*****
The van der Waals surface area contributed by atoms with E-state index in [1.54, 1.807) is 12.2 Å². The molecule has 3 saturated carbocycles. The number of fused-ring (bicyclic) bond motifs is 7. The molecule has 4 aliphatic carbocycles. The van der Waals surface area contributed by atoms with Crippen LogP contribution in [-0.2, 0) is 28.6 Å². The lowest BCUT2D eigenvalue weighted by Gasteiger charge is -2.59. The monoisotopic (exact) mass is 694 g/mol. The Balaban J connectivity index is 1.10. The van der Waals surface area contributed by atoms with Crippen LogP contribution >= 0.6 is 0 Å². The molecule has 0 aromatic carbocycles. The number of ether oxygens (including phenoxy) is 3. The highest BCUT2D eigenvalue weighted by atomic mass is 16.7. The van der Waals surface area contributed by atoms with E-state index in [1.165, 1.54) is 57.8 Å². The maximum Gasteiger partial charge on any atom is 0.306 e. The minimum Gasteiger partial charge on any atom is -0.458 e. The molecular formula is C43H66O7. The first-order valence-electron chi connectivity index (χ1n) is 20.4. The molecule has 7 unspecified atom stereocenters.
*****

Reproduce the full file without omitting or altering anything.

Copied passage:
The van der Waals surface area contributed by atoms with E-state index in [1.54, 1.807) is 12.2 Å². The molecule has 3 saturated carbocycles. The number of fused-ring (bicyclic) bond motifs is 7. The molecule has 4 aliphatic carbocycles. The van der Waals surface area contributed by atoms with Crippen LogP contribution in [-0.2, 0) is 28.6 Å². The lowest BCUT2D eigenvalue weighted by Gasteiger charge is -2.59. The monoisotopic (exact) mass is 694 g/mol. The Balaban J connectivity index is 1.10. The van der Waals surface area contributed by atoms with Crippen LogP contribution >= 0.6 is 0 Å². The molecule has 0 aromatic carbocycles. The number of ether oxygens (including phenoxy) is 3. The highest BCUT2D eigenvalue weighted by atomic mass is 16.7. The van der Waals surface area contributed by atoms with E-state index in [1.165, 1.54) is 57.8 Å². The maximum Gasteiger partial charge on any atom is 0.306 e. The minimum Gasteiger partial charge on any atom is -0.458 e. The molecular formula is C43H66O7. The first-order valence-electron chi connectivity index (χ1n) is 20.4. The molecule has 7 unspecified atom stereocenters.